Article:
“La Cucina di Clelia," an Excerpt

The unique life story of an Italian immigrant and her delicious original recipes.

Why Doesn’t Someone Write My Story?

“Why doesn’t someone write my story?” my mom has often said in the presence of her daughters. One of us had to take on this authoritative entreaty posed as a question. I decided it would be me. 
Years ago, right before my dad, Vincenzo Lucarino, passed away, I had planned on writing his life story. I knew it would be adventurous and colorful and, ultimately, sad. Traveling to America at 17, working for the Mafia, joining the American army, going AWOL to marry my mom in Italy, bringing her to America, to Cleveland, to start a family. There he found work in the steel mills and railroad down in the Flats, and, due to an accident, lived the last 20 years of his life as a quadriplegic. Sadly, he died before I could sit across the table with a tape recorder ready to memorialize his stories. 
I decided not to let anything get in the way of documenting my mother’s. Hers are rich and poignant; stories of innocence, adventure, joy and hardship and, ultimately, of coming to peace with her life.
Future generations should know what Clelia (Clara) went through growing up during WWII in a small town in Molise, marrying at 17, emigrating from Italy, alone and pregnant at 18, to start a new life in America. Raising five girls, losing the only boy she conceived, taking care of her husband after a freak accident left him a quadriplegic, and nursing her in-laws and then her parents when they were dying. Now a venerable old woman at age 92, she is the Matriarch of our big Italian family! 

An Interview with an Immigrant

In 2004, in my Italian class, we were assigned to interview an immigrant, so naturally I chose my mother. This is the interview: 
(Diana): Was it difficult for you to come to America in 1948, pregnant, 18-years-old, not able to speak English?
(Clelia): No, it was not hard. It was easy because my husband was in the American Army.
My mom took the passenger ship, Vulcania, from Naples to New York traveling First Class and was treated very well, unlike the first arrivals from southern Italy at the turn of the century. 
(Diana): What happened when you arrived?
(Clelia): My in-laws were already in Cleveland: my mother-in-law, Maria, father-in-law, Nicola, and sister-in-law, Jennie. The day I arrived, we found out that Jennie was dying. She was 17 and my friend from Civitanova and she got spinal meningitis 5 months after she arrived in America. I cried every day because she was in a casket in the house with me, and because I missed my family – my parents, my brothers and sister, and my aunt.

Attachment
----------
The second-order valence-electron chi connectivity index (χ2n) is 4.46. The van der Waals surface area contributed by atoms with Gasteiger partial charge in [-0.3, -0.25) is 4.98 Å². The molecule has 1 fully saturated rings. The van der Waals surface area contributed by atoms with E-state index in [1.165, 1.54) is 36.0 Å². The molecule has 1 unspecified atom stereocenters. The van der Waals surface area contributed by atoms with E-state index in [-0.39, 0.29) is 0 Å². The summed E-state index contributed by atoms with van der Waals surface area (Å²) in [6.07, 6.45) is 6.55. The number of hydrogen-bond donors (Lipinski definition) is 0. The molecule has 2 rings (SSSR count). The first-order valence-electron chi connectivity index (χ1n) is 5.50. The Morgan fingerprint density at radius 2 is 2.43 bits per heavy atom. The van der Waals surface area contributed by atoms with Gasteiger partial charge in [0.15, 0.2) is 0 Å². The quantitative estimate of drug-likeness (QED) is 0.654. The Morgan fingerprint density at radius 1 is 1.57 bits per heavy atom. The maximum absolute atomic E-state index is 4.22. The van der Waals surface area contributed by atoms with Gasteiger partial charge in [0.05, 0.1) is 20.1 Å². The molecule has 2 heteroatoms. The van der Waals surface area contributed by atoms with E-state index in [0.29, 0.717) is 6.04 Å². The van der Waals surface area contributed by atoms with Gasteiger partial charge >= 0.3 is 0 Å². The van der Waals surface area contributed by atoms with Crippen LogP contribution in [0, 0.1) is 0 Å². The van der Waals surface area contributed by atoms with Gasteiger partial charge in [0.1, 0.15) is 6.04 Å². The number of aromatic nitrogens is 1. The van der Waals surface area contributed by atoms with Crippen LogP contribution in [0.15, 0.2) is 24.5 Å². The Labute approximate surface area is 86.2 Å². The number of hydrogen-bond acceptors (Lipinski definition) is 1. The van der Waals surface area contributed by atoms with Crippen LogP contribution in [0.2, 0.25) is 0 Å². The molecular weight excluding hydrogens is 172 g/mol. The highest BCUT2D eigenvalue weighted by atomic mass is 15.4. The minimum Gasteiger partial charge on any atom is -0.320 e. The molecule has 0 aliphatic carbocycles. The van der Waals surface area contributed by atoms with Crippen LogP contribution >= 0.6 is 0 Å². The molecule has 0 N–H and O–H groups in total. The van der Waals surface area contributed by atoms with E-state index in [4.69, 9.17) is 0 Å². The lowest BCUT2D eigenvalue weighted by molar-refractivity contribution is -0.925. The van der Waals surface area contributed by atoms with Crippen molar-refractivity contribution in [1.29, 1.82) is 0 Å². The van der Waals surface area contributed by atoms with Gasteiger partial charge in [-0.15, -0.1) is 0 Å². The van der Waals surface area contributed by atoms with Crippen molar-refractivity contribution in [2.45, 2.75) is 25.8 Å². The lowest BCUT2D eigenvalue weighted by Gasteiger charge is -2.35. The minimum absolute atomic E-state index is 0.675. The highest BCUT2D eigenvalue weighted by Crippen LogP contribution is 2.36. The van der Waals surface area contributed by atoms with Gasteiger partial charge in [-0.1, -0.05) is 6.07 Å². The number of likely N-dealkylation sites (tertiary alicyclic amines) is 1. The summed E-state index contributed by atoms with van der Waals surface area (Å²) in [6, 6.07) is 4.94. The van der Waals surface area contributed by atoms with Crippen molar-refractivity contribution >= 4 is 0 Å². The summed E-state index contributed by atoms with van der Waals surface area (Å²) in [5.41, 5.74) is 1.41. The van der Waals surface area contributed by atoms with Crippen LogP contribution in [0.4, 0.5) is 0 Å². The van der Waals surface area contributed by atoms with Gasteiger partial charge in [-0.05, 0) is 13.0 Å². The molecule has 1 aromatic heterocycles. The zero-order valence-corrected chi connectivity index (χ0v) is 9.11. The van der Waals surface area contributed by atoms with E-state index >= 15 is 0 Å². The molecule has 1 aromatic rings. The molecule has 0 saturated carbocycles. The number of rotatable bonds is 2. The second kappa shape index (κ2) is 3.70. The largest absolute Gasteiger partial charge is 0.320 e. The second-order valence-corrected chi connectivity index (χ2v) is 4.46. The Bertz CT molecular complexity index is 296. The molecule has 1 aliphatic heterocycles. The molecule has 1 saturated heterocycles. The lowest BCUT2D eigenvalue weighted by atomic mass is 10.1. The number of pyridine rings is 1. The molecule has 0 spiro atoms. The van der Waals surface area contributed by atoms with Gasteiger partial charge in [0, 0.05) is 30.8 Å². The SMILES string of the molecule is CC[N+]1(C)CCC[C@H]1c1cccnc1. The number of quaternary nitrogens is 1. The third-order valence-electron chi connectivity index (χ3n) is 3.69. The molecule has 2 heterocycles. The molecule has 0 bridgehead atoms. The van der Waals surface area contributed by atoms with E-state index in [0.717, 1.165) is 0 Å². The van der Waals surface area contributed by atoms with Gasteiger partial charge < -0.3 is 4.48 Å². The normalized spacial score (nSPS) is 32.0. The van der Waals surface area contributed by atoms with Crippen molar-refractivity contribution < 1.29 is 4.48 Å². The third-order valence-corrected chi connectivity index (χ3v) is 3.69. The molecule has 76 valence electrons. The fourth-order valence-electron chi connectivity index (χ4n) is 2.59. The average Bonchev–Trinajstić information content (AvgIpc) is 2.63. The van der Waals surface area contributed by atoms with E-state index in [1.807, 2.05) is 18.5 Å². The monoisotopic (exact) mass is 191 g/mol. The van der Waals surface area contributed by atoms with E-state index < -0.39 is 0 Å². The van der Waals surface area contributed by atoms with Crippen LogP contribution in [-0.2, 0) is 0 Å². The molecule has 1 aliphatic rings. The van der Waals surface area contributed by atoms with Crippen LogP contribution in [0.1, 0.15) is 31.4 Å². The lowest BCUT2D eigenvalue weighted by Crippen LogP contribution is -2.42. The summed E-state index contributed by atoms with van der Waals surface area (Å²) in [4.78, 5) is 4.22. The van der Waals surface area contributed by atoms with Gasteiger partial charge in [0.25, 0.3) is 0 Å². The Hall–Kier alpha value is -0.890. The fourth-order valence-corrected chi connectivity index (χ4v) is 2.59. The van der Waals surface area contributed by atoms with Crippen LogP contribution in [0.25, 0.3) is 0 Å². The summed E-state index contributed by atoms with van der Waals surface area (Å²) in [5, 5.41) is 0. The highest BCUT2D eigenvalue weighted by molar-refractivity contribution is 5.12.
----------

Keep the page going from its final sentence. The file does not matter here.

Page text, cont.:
(Diana): Was there a problem with you being Italian in America?
(Clelia): No, because many of our Italian friends came to America before we did. They were all happy to see me. Italians owned the stores where we shopped down the street. We went to St. Rocco where they had a mass in Italian. We lived in a neighborhood with mostly Italians, people that my father-in-law knew. They told me that it was a “rich” area and they had big, beautiful homes.
St. Rocco Parish, Cleveland’s first west side Italian Parish, was centered around Clark and Fulton Avenues, between W. 41st and W. 31st Sts. This is where I was born and lived, until my parents moved to Old Brooklyn, a multi-ethnic neighborhood, close to Our Lady of Good Counsel Church and School. In 1971, my parents moved to Parma as the flight to the suburbs emptied many of these Italian and ethnic neighborhoods. 
(Diana): How did you learn to speak English?
(Clelia): I didn’t go to school because I had children to take care of. I read the paper every day. My husband and my father-in-law spoke English because they came to America 10 years prior to make money for their family in Italy. A lady friend of my mother-in-law told me to pick one word every morning and say it all day.
Becoming an “American” was very important to her. Knowing that a language is best learned when very young, my sisters and I asked our mother why she didn’t speak to us in Italian when we were growing up, though her dialect was primarily spoken among family members. She explained that if she would have spoken to us in Italian, she would have never learned how to speak English. 
Though leaving her childhood and traveling to America alone was a grown-up thing to do, the ensuing tragedy and the trauma of being in the house with her dead sister-in-law and grieving in-laws brought out the innocent child in her as she cried all day, longing for her parents and siblings to comfort her. 
In 1953, mom’s dad, Giovanni, and brother Peppino (Joseph) arrived and in 1955 after the death from cerebral palsy of Enrico (Henry), her other brother in Italy, her mom, Filomena, and brother Nicholas joined the rest of the family in Cleveland. Although saddened that Zia Concettina, her dad’s sister, didn’t come with them to America, she was happy to finally have the family together again.

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